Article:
The surprising secret to leading in tough times

Many of the things we knew simply do not apply any more.

Right now, as I write this, we are caught in a species defining moment. Many of the things we knew simply do not apply any more, and we need to make a start again.

We are in a global wilderness, without a map, with the terrain changing every day, and no end in sight to the journey. Clearly schools, the social and healthcare sector and other keyworker organisations are at the sharp end of all of this. Leaders in these organisations, at whatever level are under tremendous pressure not only to support their teams but also the rest of us. How on earth can they hope to do so successfully and safely?

If we look to the science of Positive Psychology for inspiration there is something that safeguards mental and physical wellbeing, builds resilience and improves organisational effectiveness.

It may surprise you to learn (although I hope it doesn’t) that it’s compassion. Far from being a weakness compassion is more like a superpower.  Back in May 2017 the research organisation The Kings Fund detailed the advantages of compassionate leadership in healthcare. They found that in difficult times compassionate leadership enables team to find ways to change systems, take a radical look at innovation and nurture continuous improvement. |It improved intrinsic motivation and helped promote a culture of learning. Compassionate leadership also creates psychological safety and more cooperative working.

All of these are important of course but the amazing thing about compassion is revealed when we look at self-compassion. World renowned compassion expert Dr Kristin Neff and colleagues studied the impact of self-compassion on the incidence of PTSD in American combat veterans. They found there was a closer relationship between their levels of self-compassion and the incidence of PTSD than the amount of combat they faced. Those with higher levels of self-compassion before their tours were significantly less likely to develop trauma symptoms then their more self-critical colleagues. If self-compassion can make such a difference in that extreme situation, think what it can do to help us navigate our daily lives. Even now.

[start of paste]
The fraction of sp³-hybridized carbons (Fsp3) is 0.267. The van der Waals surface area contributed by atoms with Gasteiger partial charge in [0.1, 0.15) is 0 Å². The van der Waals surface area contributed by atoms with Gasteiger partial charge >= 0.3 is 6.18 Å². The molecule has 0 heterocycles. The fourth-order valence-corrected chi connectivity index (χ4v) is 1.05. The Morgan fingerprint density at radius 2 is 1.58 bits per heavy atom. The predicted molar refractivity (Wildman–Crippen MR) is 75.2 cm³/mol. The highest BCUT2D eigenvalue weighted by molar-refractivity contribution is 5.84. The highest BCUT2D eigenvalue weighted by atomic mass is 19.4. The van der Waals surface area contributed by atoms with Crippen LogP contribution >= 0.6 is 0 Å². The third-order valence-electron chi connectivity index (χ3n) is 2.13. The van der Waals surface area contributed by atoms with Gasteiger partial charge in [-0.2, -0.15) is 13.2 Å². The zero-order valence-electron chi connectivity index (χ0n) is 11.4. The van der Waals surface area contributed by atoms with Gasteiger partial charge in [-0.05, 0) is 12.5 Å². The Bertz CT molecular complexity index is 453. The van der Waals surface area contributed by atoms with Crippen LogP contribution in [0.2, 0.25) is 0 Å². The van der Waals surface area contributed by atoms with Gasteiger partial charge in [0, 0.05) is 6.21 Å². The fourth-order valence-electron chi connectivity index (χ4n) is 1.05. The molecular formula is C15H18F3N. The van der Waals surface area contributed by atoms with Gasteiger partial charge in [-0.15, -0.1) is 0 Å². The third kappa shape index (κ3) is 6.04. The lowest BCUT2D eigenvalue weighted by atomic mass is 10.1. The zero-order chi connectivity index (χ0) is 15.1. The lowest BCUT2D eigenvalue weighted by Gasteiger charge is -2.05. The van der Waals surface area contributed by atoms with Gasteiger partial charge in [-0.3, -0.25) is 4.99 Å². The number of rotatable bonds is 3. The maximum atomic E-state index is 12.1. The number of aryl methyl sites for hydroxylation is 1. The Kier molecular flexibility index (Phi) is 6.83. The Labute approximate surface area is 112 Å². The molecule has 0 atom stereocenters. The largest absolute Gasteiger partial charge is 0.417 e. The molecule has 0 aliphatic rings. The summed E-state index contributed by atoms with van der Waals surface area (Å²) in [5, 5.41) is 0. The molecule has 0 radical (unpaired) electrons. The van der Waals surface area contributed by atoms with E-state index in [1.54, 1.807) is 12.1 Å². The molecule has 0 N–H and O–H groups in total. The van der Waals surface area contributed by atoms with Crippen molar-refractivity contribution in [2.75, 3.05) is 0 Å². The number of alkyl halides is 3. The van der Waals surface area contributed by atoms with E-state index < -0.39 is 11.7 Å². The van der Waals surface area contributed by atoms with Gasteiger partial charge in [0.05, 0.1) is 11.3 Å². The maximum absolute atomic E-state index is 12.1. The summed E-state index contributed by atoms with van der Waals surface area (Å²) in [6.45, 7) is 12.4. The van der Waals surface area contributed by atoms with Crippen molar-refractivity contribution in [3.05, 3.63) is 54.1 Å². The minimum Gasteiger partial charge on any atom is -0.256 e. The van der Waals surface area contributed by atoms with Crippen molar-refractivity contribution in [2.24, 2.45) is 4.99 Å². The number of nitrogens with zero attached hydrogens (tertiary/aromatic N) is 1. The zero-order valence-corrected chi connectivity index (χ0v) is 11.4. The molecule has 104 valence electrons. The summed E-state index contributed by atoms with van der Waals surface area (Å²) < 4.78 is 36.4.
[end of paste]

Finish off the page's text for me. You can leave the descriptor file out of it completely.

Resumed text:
Neff’s model of compassion has three simple stages.

  • Noticing we are struggling. She calls this being mindful of how we feel. Typically, I suggest people remind themselves that this (whatever their situation is) is hard. It hurts.
  • Next is to remember we are not alone in difficulty. While that is clearly true of our current hardship it actually applies to any difficulty we face. Whether they are going through the same thing or not, everyone around us faces tough times. We are never the only ones to feel this way. We are part of a common humanity.
  • Finally, there is the idea of giving ourselves a moment of comfort. Whether it is a reminder that we will be ok, remembering that right now we are doing the best we can, or a bit of internal cheerleading, showing ourselves the same kindness we give to our friends is incredibly important.

These moments are not soft skills. They are a key part of having the mental and psychological fortitude to lead both others and ourselves through these turbulent times.

In our current battle we’d do well to remember Neff’s findings – the enemy within us has a greater impact on our psychological health than the enemy outside.  Compassion really is a superpower, and it lies within us all.

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